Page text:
Author: H.B. Jacobini
Publisher: Springer Science & Business Media
Release Date: 2012-12-06
One of the most unfortunate facts about the relationship of the United States with Latin America is that only in recent years has there been any appreciable amount of intellectual interchange with reference to law. This, of course, is an example of the relative lack of cultural exchange between these peoples. Only in very recent years has the North American interest in Latin America been in any sense general and active. While there are a few recent volumes which discuss various aspects of Latin American law in a fashion calculated to interest the North American lawyer and academician, the Latin American contributions to and attitudes toward international law are virtually unknown in the United States except in very restricted quarters. For this reason it was thought that a survey such as the one presented here would contribute not only to a better under standing of Latin American juristic thought as pertaining to international law, but also to a better comprehension of legal theory in general, and of Latin American culture as a whole. The phase of the philosophy of international law which, with reference to the regional application here studied, has been the major interest in this work, i.e., whether writers rely more on naturalism or positivism as the philosophical foundation of the law of nations, is, like the matter of Latin American law itself, a subject which has been neglected by North American scholars.
Author: Gustavo Gozzi
Publisher: Cambridge University Press
Release Date: 2019-02-14
Rights and Civilizations, translated from the Italian original, traces a history of international law to illustrate the origins of the Western colonial project and its attempts to civilize the non-European world. The book, ranging from the sixteenth century to the twenty-first, explains how the West sought to justify its own colonial conquests through an ideology that revolved around the idea of its own assumed superiority, variously attributed to Christian peoples (in the early modern age), Western 'civil' peoples (in the nineteenth century), and 'developed' peoples (at the beginning of the twentieth century), and now to democratic Western peoples. In outlining this history and discourse, the book shows that, while the Western conception may style itself as universal, it is in fact relative. This comes out by bringing the Western civilization into comparison with others, mainly the Islamic one, suggesting the need for an 'intercivilizational' approach to international law.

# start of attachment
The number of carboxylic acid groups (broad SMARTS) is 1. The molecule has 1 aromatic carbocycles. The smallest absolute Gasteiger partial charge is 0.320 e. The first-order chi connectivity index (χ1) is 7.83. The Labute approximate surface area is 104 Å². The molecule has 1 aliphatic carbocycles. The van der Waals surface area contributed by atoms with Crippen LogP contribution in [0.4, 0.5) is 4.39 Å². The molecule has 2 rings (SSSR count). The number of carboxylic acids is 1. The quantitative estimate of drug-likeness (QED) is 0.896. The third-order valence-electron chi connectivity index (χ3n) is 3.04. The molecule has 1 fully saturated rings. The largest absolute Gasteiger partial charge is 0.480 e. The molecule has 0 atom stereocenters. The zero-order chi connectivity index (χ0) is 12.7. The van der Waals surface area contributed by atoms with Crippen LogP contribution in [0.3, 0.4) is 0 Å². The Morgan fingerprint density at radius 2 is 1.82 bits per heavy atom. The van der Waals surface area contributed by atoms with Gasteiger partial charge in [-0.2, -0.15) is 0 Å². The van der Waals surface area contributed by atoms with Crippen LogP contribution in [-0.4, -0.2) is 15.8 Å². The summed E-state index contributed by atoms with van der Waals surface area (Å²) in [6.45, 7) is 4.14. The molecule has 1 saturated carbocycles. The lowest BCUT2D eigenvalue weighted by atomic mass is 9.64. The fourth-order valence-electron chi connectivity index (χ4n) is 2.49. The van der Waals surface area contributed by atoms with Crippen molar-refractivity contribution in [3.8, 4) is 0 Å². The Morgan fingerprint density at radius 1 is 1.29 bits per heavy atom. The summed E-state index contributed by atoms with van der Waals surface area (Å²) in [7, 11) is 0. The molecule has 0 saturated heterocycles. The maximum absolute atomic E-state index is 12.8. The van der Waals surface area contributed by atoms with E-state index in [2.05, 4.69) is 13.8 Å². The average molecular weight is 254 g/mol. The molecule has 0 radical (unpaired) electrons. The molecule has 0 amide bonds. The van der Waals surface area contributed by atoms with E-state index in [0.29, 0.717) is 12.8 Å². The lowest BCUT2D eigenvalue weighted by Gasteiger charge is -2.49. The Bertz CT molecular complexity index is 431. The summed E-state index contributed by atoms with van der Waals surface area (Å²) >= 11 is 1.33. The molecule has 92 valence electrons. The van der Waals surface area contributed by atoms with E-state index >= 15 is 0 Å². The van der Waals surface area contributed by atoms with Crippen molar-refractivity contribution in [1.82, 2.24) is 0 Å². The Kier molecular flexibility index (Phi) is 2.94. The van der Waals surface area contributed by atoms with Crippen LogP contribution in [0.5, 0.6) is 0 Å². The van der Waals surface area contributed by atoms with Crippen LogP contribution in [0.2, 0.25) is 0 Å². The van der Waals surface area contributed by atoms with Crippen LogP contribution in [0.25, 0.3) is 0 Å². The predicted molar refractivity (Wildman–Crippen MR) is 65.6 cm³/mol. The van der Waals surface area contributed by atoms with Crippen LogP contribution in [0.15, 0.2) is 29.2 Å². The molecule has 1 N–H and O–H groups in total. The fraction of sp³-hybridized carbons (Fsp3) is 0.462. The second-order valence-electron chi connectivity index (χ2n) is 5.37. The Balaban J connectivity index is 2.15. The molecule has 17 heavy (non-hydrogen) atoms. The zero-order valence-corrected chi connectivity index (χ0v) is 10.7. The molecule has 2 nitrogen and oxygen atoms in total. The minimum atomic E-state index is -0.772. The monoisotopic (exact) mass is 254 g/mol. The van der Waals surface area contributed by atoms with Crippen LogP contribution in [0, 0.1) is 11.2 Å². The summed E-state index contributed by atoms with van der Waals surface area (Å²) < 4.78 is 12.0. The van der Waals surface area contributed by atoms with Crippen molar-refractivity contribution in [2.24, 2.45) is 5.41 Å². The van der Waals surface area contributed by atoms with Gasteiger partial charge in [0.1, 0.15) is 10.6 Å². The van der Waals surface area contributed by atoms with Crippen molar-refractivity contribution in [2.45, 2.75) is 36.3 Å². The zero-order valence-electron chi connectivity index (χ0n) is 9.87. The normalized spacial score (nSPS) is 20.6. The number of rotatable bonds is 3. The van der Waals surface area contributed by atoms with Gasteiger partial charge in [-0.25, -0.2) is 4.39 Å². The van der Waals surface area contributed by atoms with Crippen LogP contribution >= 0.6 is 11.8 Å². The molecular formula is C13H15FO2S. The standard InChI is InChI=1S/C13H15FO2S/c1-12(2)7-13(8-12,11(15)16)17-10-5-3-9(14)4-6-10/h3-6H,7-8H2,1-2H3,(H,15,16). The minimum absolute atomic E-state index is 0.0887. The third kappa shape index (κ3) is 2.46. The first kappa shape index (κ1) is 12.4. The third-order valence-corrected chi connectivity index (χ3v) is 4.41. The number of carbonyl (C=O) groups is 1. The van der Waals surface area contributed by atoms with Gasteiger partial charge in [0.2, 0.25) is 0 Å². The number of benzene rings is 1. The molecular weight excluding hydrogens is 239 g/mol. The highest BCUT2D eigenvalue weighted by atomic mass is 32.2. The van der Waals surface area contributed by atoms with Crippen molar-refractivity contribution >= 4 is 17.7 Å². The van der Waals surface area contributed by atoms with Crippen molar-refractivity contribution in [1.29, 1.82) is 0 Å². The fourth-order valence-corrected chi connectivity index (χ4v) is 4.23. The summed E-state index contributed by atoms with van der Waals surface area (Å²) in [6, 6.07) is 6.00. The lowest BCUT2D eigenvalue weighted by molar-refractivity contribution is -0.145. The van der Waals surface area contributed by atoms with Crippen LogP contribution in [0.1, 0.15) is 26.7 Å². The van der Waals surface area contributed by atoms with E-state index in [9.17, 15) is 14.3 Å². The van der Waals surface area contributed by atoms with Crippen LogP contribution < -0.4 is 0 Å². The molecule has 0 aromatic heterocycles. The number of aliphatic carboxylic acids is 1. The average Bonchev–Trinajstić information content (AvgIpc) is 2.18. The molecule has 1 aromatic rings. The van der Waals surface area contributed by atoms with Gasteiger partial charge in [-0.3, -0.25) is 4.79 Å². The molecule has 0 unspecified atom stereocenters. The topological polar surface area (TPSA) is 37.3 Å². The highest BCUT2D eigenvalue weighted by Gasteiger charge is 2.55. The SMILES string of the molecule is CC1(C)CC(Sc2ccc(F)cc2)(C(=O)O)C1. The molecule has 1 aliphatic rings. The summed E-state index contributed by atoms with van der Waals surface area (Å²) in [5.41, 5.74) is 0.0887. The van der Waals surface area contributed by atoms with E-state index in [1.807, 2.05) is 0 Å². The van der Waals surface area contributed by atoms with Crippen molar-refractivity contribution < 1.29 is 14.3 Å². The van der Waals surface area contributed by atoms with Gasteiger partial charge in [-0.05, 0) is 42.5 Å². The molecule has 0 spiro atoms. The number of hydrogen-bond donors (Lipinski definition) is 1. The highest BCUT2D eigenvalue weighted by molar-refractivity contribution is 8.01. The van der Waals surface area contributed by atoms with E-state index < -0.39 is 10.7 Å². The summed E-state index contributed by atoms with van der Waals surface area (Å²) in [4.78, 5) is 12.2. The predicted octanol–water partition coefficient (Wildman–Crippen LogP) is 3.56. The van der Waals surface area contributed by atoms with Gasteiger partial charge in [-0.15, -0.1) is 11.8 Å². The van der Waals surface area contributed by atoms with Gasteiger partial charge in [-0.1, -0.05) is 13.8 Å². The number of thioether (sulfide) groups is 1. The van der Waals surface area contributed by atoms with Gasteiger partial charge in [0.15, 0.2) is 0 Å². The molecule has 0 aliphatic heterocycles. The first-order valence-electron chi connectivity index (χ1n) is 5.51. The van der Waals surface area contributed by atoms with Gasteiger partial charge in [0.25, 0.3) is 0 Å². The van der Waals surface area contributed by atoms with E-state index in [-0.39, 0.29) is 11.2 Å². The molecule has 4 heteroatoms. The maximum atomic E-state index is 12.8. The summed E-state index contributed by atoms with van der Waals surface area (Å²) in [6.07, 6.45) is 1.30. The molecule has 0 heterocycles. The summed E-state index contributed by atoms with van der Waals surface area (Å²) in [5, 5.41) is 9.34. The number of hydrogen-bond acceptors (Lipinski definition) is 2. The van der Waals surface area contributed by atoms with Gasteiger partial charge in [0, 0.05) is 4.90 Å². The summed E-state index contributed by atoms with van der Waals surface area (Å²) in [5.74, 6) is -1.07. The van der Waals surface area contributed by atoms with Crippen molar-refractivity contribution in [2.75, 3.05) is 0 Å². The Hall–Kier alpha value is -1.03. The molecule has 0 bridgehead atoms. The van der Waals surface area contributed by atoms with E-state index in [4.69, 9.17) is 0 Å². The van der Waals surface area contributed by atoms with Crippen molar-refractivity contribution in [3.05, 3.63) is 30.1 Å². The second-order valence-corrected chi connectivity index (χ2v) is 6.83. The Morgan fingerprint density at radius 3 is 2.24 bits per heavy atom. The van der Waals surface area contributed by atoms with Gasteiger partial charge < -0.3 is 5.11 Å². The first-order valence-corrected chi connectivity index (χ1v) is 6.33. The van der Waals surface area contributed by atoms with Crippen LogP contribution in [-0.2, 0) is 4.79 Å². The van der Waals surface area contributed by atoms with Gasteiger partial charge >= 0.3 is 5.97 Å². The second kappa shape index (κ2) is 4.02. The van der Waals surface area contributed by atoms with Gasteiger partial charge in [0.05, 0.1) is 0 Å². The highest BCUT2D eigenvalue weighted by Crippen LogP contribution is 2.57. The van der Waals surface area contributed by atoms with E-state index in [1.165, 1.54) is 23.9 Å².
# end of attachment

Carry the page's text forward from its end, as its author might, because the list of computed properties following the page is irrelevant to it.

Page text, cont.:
Author: Larry May
Publisher: John Wiley & Sons
Release Date: 2009-05-18
Philosophy of Law provides a rich overview of the diverse theoretical justifications for our legal rules, systems, and practices. Utilizes the work of both classical and contemporary philosophers to illuminate the relationship between law and morality Introduces students to the philosophical underpinnings of International Law and its increasing importance as we face globalization Features concrete examples in the form of cases significant to the evolution of law Contrasts Anglo-American law with foreign institutions and practices such as those in China, Japan, India, Ireland and Canada Incorporates diverse perspectives on the philosophy of law ranging from canonical material to feminist theory, critical theory, postmodernism, and critical race theory
Author: James Brown Scott
Publisher: The Lawbook Exchange, Ltd.
Release Date: 1934